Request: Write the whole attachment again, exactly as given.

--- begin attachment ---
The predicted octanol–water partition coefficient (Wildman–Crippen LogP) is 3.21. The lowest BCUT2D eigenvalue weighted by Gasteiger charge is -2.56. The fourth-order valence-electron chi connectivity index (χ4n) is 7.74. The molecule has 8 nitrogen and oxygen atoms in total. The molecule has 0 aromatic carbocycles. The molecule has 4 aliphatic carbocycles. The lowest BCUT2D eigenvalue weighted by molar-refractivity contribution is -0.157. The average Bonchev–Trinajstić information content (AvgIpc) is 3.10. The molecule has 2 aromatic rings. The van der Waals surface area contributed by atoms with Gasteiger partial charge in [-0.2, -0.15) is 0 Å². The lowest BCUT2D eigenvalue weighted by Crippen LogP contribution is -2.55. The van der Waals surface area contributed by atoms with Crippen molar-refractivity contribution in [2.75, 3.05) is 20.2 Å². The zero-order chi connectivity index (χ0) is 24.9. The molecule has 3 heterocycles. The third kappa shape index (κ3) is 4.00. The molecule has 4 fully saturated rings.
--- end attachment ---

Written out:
The predicted octanol–water partition coefficient (Wildman–Crippen LogP) is 3.21. The lowest BCUT2D eigenvalue weighted by Gasteiger charge is -2.56. The fourth-order valence-electron chi connectivity index (χ4n) is 7.74. The molecule has 8 nitrogen and oxygen atoms in total. The molecule has 0 aromatic carbocycles. The molecule has 4 aliphatic carbocycles. The lowest BCUT2D eigenvalue weighted by molar-refractivity contribution is -0.157. The average Bonchev–Trinajstić information content (AvgIpc) is 3.10. The molecule has 2 aromatic rings. The van der Waals surface area contributed by atoms with Gasteiger partial charge in [-0.2, -0.15) is 0 Å². The lowest BCUT2D eigenvalue weighted by Crippen LogP contribution is -2.55. The van der Waals surface area contributed by atoms with Crippen molar-refractivity contribution in [2.75, 3.05) is 20.2 Å². The zero-order chi connectivity index (χ0) is 24.9. The molecule has 3 heterocycles. The third kappa shape index (κ3) is 4.00. The molecule has 4 fully saturated rings.